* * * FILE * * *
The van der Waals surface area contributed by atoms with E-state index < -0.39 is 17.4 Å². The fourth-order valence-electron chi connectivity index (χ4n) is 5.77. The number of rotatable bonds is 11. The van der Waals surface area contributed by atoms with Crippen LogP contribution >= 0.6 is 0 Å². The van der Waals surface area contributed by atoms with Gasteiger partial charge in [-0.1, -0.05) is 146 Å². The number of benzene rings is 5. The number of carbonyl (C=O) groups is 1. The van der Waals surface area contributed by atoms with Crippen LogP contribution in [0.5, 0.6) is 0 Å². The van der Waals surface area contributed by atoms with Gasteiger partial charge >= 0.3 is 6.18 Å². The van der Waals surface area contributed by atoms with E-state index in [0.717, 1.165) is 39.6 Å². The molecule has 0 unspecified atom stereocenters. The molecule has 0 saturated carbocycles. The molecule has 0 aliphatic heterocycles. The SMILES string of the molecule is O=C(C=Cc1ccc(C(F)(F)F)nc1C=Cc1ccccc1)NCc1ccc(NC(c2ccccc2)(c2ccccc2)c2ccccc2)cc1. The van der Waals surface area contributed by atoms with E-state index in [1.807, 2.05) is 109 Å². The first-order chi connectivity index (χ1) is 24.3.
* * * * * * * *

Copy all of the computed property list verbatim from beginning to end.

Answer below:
The van der Waals surface area contributed by atoms with E-state index < -0.39 is 17.4 Å². The fourth-order valence-electron chi connectivity index (χ4n) is 5.77. The number of rotatable bonds is 11. The van der Waals surface area contributed by atoms with Crippen LogP contribution >= 0.6 is 0 Å². The van der Waals surface area contributed by atoms with Gasteiger partial charge in [-0.1, -0.05) is 146 Å². The number of benzene rings is 5. The number of carbonyl (C=O) groups is 1. The van der Waals surface area contributed by atoms with Crippen LogP contribution in [0.5, 0.6) is 0 Å². The van der Waals surface area contributed by atoms with Gasteiger partial charge >= 0.3 is 6.18 Å². The van der Waals surface area contributed by atoms with E-state index in [0.717, 1.165) is 39.6 Å². The molecule has 0 unspecified atom stereocenters. The molecule has 0 saturated carbocycles. The molecule has 0 aliphatic heterocycles. The SMILES string of the molecule is O=C(C=Cc1ccc(C(F)(F)F)nc1C=Cc1ccccc1)NCc1ccc(NC(c2ccccc2)(c2ccccc2)c2ccccc2)cc1. The van der Waals surface area contributed by atoms with E-state index in [1.807, 2.05) is 109 Å². The first-order chi connectivity index (χ1) is 24.3.